Other arrangements of embodiments of the invention that are disclosed herein include software programs to perform the method embodiment steps and. operations summarized above mad dis\- closed in detail below. More particularly, a computer program product is one embodiment that has a computer-readable medium including computer program logic encoded thereon that when performed in a computerized device provides associated operations providing a disk-resident streaming dictionary as explained herein. The computer program logic, when executed on at least one processor with a computing system, causes the processor to perform the operations (e.g., the methods) indicated herein as embodiments of the invention. Such arrangements of the invention are typically provided as software, code and/or other data structures arranged or encoded on a computer readable medium such as an optical medium (e.g. CD-ROM), floppy or hard disk or other medium such as firmware or microcode in one or more Read-only memory (ROM), Random Access Memory (RAM) or Programmable Read-only memory (PROM) chips or as an Application Specific Integrated Circuit (ASIC) or as downloadable software images in one or more modules, shared libraries, etc. The software or firmware or other such configurations can be installed onto a computerized device to cause one or more processors in the computerized device to perform the techniques explained herein as embodiments of the invention. Software processes that operate in a collection of computerized devices, such as in a group of data communications devices or other entities can also provide the system of the invention. The system of the invention can be distributed between many software processes on several data communications devicesT or all processes could run on a small set of dedicated computers; or on one computer alone.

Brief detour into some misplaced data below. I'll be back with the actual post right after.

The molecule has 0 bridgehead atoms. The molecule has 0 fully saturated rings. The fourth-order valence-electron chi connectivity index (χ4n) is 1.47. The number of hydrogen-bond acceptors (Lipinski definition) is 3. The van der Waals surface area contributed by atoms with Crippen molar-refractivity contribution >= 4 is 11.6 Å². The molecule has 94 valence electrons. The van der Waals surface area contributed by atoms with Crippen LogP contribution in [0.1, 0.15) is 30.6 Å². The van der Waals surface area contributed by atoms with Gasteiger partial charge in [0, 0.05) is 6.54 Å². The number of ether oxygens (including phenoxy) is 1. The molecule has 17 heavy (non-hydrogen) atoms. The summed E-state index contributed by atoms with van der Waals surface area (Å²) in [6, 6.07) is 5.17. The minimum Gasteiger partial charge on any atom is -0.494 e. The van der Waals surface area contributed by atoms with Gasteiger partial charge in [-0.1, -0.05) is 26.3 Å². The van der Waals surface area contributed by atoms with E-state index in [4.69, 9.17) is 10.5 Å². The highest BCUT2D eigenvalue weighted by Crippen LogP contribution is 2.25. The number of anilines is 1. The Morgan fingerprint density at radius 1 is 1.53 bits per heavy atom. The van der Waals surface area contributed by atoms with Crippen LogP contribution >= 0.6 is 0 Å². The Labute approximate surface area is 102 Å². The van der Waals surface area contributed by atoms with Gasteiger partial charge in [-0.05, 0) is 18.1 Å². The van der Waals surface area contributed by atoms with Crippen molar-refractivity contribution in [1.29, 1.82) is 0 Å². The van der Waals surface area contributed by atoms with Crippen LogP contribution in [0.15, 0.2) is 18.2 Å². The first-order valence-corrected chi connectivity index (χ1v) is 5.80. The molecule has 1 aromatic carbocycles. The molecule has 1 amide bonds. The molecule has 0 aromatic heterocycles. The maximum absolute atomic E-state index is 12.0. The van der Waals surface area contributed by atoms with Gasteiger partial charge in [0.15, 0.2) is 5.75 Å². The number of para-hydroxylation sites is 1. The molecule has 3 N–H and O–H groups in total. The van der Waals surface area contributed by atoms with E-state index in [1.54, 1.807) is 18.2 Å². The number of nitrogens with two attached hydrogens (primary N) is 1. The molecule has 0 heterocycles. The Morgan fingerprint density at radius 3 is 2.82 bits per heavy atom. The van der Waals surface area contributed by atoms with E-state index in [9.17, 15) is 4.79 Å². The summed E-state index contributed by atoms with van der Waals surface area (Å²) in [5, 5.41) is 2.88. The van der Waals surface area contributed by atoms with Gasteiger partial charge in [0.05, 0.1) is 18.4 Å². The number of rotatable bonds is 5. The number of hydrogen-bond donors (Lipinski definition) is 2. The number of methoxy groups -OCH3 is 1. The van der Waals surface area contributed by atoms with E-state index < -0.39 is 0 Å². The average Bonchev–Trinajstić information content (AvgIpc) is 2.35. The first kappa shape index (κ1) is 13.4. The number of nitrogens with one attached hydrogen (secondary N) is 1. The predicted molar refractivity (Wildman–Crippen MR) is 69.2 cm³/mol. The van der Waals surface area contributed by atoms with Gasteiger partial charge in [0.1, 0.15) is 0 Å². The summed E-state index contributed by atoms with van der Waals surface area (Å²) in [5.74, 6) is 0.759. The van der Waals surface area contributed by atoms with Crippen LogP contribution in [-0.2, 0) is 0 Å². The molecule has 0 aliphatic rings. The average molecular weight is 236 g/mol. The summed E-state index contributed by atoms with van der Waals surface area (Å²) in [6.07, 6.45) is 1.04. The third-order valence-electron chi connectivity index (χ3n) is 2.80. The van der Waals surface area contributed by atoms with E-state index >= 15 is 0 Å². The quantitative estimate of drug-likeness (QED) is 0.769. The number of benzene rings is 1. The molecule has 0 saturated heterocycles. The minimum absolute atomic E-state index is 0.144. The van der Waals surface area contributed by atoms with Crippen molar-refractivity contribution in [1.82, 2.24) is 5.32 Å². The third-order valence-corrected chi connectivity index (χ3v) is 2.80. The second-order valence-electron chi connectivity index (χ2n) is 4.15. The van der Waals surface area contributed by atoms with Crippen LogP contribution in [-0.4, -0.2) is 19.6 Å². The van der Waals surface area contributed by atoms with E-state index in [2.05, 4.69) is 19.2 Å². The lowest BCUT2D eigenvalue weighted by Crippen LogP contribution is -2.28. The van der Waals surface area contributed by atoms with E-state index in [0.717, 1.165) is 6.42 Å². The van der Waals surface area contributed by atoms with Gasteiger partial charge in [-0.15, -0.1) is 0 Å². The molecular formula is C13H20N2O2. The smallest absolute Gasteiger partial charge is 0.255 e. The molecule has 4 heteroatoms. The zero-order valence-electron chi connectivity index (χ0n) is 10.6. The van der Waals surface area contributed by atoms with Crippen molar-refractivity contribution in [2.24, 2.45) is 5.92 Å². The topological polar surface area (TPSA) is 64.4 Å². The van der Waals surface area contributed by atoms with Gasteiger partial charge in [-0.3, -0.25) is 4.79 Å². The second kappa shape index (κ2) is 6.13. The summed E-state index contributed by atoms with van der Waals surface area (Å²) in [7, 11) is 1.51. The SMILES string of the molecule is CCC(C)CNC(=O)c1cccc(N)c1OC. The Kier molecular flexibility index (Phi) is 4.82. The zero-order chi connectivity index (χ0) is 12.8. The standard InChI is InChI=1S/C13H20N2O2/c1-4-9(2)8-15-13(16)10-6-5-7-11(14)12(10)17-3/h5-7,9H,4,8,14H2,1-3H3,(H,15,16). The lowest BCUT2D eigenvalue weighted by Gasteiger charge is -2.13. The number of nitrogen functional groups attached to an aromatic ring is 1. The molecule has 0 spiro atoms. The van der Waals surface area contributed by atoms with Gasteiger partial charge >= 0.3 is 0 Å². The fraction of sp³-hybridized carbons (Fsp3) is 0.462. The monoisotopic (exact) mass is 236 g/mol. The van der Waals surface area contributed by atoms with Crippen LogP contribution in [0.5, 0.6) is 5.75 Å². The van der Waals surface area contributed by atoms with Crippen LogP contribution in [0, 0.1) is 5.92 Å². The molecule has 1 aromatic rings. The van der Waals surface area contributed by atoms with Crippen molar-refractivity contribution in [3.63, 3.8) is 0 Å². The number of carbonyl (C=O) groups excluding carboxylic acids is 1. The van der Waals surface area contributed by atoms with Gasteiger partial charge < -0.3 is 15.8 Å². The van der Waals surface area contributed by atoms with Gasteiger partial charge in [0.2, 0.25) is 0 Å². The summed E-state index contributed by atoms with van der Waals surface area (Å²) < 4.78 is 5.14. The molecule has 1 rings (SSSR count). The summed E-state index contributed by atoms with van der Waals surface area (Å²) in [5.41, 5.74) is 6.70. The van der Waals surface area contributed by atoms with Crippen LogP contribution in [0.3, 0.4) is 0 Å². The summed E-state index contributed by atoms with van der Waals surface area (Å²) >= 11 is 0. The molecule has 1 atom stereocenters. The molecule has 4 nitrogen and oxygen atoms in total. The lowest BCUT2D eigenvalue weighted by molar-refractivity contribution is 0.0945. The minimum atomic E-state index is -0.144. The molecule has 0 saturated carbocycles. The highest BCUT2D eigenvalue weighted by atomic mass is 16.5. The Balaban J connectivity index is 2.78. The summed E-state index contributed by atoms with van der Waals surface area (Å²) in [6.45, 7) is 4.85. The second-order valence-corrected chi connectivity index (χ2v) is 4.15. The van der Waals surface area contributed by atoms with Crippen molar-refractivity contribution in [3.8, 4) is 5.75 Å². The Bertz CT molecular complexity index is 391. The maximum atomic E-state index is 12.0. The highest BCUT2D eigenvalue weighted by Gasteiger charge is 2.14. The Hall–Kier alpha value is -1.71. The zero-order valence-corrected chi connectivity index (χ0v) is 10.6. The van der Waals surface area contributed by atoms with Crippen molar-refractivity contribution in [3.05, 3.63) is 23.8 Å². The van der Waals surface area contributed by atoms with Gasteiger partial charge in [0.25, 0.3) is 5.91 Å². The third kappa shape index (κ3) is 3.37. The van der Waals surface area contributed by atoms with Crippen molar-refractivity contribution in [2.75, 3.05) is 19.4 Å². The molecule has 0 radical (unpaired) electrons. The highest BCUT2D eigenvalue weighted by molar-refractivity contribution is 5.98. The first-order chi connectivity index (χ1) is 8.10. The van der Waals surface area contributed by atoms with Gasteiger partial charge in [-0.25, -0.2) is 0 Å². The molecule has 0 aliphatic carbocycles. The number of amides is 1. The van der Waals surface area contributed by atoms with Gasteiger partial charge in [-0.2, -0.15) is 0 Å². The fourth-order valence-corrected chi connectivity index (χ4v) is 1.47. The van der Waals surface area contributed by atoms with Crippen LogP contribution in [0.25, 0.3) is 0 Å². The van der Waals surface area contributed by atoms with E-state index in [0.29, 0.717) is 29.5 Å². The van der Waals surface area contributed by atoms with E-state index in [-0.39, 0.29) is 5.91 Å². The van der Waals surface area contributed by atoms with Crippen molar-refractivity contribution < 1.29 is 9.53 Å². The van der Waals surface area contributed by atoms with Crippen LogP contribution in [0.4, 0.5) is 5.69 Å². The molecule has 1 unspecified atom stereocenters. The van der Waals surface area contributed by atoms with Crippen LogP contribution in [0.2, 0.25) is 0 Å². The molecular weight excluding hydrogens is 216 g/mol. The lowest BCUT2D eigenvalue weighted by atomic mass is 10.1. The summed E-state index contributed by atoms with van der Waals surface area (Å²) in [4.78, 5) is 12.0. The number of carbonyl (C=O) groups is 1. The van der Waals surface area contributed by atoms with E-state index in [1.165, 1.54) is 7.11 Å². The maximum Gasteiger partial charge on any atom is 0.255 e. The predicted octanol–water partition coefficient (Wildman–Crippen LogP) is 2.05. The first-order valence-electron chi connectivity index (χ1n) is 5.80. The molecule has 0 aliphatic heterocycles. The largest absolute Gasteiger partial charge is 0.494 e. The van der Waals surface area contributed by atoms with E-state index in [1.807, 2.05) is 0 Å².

It is to be understood that the embodiments of the invention can be embodied a data storage system, as method of storing data, as a software program, as software and hardware, or as hard-ware and/or circuitry alone, such as within a data storage device. The features of the invention, as explained herein, may be employed in data storage devices and/or software systems for such devices.